A star architect's vision
Pete Flintoff, whose father, Howard Flintoff, was secretary of the school board, recalls hearing that they felt lucky to get Yamasaki. Alyce Riemenschneider remembers that her parents and their friends were also excited to have someone so famous design their school.
People raised questions about the campus layout, but according to the Standard, school board members argued that the design would "provide the best building program at the most economical cost." Outside walkways would be cheaper than inside hallways; it was easier to meet fire codes in one-story buildings; and it would be simple to add on to as the school grew. A $2.3 million bond issue passed easily.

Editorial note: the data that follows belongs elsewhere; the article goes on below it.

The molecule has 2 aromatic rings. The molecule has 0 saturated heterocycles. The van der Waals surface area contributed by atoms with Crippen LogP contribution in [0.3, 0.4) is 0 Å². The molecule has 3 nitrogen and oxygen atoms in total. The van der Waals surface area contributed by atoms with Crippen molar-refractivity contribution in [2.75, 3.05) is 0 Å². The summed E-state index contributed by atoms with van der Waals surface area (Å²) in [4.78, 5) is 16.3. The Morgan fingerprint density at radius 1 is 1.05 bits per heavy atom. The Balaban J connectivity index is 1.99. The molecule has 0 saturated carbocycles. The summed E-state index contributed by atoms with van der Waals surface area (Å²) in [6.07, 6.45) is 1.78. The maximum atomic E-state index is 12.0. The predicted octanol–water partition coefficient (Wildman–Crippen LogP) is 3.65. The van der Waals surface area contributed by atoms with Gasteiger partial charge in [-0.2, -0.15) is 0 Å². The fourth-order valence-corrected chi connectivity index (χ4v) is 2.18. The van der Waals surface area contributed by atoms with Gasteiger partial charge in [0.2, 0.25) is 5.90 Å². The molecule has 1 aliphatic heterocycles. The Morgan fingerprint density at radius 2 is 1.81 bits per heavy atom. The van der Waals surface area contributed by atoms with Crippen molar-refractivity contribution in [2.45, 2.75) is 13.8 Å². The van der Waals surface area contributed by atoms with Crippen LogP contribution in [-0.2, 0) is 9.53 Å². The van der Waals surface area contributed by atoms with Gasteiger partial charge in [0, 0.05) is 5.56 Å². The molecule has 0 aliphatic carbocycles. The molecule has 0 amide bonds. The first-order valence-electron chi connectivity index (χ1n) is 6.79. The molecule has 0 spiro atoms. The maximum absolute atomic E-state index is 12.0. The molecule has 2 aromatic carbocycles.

On February 2, 1959, "we packed up our books and literally walked to the new school," recalls Ed Brown, president of the class of 1961. Students started their day at the Locker Building. "With floor-to-ceiling windows [it] was much nicer than the traditional string of hallway lockers," recalls Carol Cameron Lauhon, who also graduated in 1961. Covered walkways with brightly colored bubbles at building entrances served to unify the campus and afford some shelter as students passed between classes.